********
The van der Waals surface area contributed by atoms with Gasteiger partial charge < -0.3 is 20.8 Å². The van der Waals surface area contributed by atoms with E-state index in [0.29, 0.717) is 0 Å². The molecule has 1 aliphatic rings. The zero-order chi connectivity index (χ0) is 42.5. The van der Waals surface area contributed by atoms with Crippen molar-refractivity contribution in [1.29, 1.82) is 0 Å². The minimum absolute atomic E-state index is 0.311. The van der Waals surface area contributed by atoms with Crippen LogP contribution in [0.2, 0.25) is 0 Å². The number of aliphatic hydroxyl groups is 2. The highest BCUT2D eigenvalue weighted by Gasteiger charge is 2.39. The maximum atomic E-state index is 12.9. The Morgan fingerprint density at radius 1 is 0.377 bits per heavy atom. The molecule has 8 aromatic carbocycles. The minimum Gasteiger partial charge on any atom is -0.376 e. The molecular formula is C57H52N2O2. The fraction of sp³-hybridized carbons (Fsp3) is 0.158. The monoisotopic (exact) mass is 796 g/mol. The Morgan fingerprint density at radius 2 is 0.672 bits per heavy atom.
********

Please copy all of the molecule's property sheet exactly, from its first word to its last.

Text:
The van der Waals surface area contributed by atoms with Gasteiger partial charge < -0.3 is 20.8 Å². The van der Waals surface area contributed by atoms with E-state index in [0.29, 0.717) is 0 Å². The molecule has 1 aliphatic rings. The zero-order chi connectivity index (χ0) is 42.5. The van der Waals surface area contributed by atoms with Crippen molar-refractivity contribution in [1.29, 1.82) is 0 Å². The minimum absolute atomic E-state index is 0.311. The van der Waals surface area contributed by atoms with Crippen LogP contribution in [0.2, 0.25) is 0 Å². The number of aliphatic hydroxyl groups is 2. The highest BCUT2D eigenvalue weighted by Gasteiger charge is 2.39. The maximum atomic E-state index is 12.9. The Morgan fingerprint density at radius 1 is 0.377 bits per heavy atom. The molecule has 8 aromatic carbocycles. The minimum Gasteiger partial charge on any atom is -0.376 e. The molecular formula is C57H52N2O2. The fraction of sp³-hybridized carbons (Fsp3) is 0.158. The monoisotopic (exact) mass is 796 g/mol. The Morgan fingerprint density at radius 2 is 0.672 bits per heavy atom.